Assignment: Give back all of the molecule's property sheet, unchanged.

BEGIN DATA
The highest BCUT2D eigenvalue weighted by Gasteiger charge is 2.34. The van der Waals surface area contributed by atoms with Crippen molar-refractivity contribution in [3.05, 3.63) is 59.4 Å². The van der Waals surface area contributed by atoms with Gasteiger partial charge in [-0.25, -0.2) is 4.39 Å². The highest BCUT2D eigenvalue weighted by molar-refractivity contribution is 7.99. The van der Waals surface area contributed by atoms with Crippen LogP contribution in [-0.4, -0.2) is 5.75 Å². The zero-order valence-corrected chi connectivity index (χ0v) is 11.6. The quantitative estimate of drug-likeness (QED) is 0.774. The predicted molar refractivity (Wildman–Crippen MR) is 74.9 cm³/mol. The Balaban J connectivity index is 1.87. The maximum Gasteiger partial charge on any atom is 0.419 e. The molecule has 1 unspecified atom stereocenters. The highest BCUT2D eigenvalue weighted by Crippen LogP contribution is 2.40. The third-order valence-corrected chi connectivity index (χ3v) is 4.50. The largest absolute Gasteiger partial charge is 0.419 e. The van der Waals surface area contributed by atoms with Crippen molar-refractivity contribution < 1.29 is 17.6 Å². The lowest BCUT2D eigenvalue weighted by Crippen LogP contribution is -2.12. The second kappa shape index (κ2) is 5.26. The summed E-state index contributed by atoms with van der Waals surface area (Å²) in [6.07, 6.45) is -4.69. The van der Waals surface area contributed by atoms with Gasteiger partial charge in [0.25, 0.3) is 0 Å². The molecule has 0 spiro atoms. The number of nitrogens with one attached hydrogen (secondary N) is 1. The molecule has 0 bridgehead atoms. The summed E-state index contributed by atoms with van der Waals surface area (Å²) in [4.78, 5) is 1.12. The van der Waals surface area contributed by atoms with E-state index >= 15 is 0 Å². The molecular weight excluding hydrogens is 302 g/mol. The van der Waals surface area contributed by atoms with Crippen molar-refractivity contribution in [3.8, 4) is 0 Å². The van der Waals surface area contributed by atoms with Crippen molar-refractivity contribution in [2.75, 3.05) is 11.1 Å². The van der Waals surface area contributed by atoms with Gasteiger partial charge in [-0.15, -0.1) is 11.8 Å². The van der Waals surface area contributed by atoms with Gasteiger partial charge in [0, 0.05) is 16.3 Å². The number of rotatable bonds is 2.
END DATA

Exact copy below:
The highest BCUT2D eigenvalue weighted by Gasteiger charge is 2.34. The van der Waals surface area contributed by atoms with Crippen molar-refractivity contribution in [3.05, 3.63) is 59.4 Å². The van der Waals surface area contributed by atoms with Gasteiger partial charge in [-0.25, -0.2) is 4.39 Å². The highest BCUT2D eigenvalue weighted by molar-refractivity contribution is 7.99. The van der Waals surface area contributed by atoms with Crippen LogP contribution in [-0.4, -0.2) is 5.75 Å². The zero-order valence-corrected chi connectivity index (χ0v) is 11.6. The quantitative estimate of drug-likeness (QED) is 0.774. The predicted molar refractivity (Wildman–Crippen MR) is 74.9 cm³/mol. The Balaban J connectivity index is 1.87. The maximum Gasteiger partial charge on any atom is 0.419 e. The molecule has 1 unspecified atom stereocenters. The highest BCUT2D eigenvalue weighted by Crippen LogP contribution is 2.40. The third-order valence-corrected chi connectivity index (χ3v) is 4.50. The largest absolute Gasteiger partial charge is 0.419 e. The van der Waals surface area contributed by atoms with Crippen molar-refractivity contribution < 1.29 is 17.6 Å². The lowest BCUT2D eigenvalue weighted by Crippen LogP contribution is -2.12. The second kappa shape index (κ2) is 5.26. The summed E-state index contributed by atoms with van der Waals surface area (Å²) in [6.07, 6.45) is -4.69. The van der Waals surface area contributed by atoms with Gasteiger partial charge in [0.25, 0.3) is 0 Å². The molecule has 0 spiro atoms. The number of nitrogens with one attached hydrogen (secondary N) is 1. The molecule has 0 bridgehead atoms. The summed E-state index contributed by atoms with van der Waals surface area (Å²) in [4.78, 5) is 1.12. The van der Waals surface area contributed by atoms with E-state index >= 15 is 0 Å². The molecular weight excluding hydrogens is 302 g/mol. The van der Waals surface area contributed by atoms with Crippen molar-refractivity contribution in [3.8, 4) is 0 Å². The van der Waals surface area contributed by atoms with Crippen molar-refractivity contribution in [2.75, 3.05) is 11.1 Å². The van der Waals surface area contributed by atoms with Gasteiger partial charge in [-0.15, -0.1) is 11.8 Å². The van der Waals surface area contributed by atoms with Gasteiger partial charge in [0, 0.05) is 16.3 Å². The number of rotatable bonds is 2.